How the Earth BioGenome Project Can Untangle Mysteries of Life on Earth

The Earth BioGenome Project, launched in 2018, is moving from planning and pilot projects to major production sequencing. The goal of the project is to complete reference genomes for all species of eurkaryotic life on Earth: animals, plants, fungi, algae and other organisms that package their DNA into a nucleus. The new phase of the project is marked with a special feature collection of articles in Proceedings of the National Academy of Sciences

Three examples show the scope of the project, headquartered at the UC Davis Genome Center, and some of its benefits. 

Bearded dragon sex

Australian geneticist Jenny Graves and her team at LaTrobe University discovered that in bearded dragons, lizards popular as pets, sex is determined differently than in any other known animal. 

Bearded dragons do have sex chromosomes, Z and W -- males have two Z chromosomes and females a Z and W. Both chromosomes carry the gene nr5a1, a candidate for sex determination. The expectation was that nr5a1 would differ between Z and W chromosomes. But sequencing shows that both versions of nr5a1 are identical. 

What is different between the male and female chromosomes is their size. The W chromosome is bigger than Z and contains lots of repeated sequences. Graves' team discovered that what really makes the difference is not the gene itself but the DNA around it. 

“So rather than sex being determined by the base sequence of a sex gene – like in humans, and every other animal we know about – in the dragon lizard it was about the gene’s kinky chromosomal ‘neighbourhood’,” she said in a statement

The discovery (also published in PNAS) shows the importance of looking at more species, Graves said. 

“We would never have discovered this unique way of doing genetic sex determination if we’d just looked at humans, mice and zebrafish," she said. "Peculiar species like dragon lizards can provide new information about genes and gene regulation.” 

Deep ocean genomes

The ocean is the largest and most biodiverse ecosystem on Earth, and one of the most understudied. The deep sea hosts a wide range of unique habitats including immense pressures, near-freezing to beyond-boiling temperatures, absence of sunlight, and chemicals toxic to almost all other life forms on Earth. As part of the Earth BioGenome Project, the Deep-Oceans Genomes Project, co-led by the Woods Hole Oceanographic Institute and the University of Connecticut, will obtain fundamental new knowledge about the organization, evolution, functions and interactions of life in the deep ocean. 

“Deep-sea life has overcome some incredible challenges, but it has been able to thrive and diversify,” said WHOI deep-sea biologist Tim Shank, who will co-lead the Deep-Ocean Genomes Project with Rachel O’Neill, Director of UConn’s Center for Genome Innovation. “Learning more about the deep ocean could revolutionize our understanding of biology and evolution on Earth in ways that stand to benefit both society and the environment.”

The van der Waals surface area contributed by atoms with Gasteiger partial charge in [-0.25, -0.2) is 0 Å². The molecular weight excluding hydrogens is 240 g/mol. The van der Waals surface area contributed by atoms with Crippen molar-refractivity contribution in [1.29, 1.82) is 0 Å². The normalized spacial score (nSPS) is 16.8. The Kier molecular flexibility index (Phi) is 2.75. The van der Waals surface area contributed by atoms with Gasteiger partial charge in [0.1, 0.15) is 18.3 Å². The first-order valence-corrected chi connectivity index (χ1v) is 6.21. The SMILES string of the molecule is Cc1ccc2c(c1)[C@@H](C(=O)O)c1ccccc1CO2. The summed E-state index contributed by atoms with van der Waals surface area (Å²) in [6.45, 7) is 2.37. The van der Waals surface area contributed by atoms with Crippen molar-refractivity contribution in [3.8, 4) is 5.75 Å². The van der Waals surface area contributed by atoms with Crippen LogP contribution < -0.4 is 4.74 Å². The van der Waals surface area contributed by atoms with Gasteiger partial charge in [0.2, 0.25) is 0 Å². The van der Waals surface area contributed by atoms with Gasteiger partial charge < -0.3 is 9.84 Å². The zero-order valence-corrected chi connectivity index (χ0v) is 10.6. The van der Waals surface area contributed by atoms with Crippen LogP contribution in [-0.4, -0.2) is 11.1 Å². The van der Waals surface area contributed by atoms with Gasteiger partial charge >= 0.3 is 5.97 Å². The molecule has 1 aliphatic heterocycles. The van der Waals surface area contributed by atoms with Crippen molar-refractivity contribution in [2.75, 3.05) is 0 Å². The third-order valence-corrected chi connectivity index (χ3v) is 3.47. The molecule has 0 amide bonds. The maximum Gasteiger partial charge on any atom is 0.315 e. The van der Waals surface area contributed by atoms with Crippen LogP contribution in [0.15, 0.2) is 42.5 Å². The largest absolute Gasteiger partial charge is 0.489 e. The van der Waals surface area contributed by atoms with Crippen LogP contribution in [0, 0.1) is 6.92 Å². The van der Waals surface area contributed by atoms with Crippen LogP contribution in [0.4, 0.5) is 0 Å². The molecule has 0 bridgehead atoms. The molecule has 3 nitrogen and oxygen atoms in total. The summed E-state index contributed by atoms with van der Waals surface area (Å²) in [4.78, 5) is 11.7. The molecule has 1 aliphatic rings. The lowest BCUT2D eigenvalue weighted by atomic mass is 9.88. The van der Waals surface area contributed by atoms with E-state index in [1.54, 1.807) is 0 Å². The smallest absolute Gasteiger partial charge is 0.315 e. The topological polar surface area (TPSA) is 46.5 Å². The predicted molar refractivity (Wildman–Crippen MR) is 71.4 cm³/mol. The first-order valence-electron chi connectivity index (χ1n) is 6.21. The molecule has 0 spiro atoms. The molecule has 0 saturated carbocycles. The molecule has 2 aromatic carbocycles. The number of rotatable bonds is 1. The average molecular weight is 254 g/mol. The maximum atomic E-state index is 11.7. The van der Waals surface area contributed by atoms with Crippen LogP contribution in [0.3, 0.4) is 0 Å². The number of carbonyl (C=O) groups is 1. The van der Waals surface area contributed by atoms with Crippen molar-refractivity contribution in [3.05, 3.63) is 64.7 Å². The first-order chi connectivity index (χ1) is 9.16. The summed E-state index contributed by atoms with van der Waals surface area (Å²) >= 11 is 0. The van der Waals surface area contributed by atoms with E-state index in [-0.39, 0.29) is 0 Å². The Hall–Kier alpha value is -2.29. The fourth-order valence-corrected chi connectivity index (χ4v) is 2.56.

The roots of plant genomes

Green plants make up the crops that feed the world as well as absorbing carbon dioxide and releasing oxygen. Plant genomes range from just 65,000 bases (letters) of DNA to 150 billion bases. So far, plant genomes lag behind animals: there are just 883 whole genome sequences of green plants available out of an estimated 400,000 species, compared to 2,019 sequences for the 73,000 species of vertebrate animals.

Addressing that gap is the goal of the botanists and plant scientists in the Earth BioGenome Project, including researchers at Fort Worth Botanic Garden/Botanical Research Institute of Texas, the Smithsonian Institution, Royal Botanic Gardens, Kew, the Florida Museum of Natural History and others. 

The Global Genome Initiative for Gardens, established in 2015, is an international partnership of botanical gardens and arboreta with nearly 50 partners supporting the collection, preservation and sharing of genomic resources from plants. Data from these collections is made publicly available and shared through scientific networks such as the Global Genome Biodiversity Network (GGBN) to facilitate genomic research. To date, GGI-Gardens has supported the collection of nearly half of the genera of vascular plants on Earth. 

“Plants are the foundation of environments across the planet and deciphering their genomes will be a game changer for understanding nearly all aspects of our own lives, from improving foods and medicines to inspiring artists and enhancing ecosystem stability,” said John Kress, curator emeritus at the Smithsonian. 

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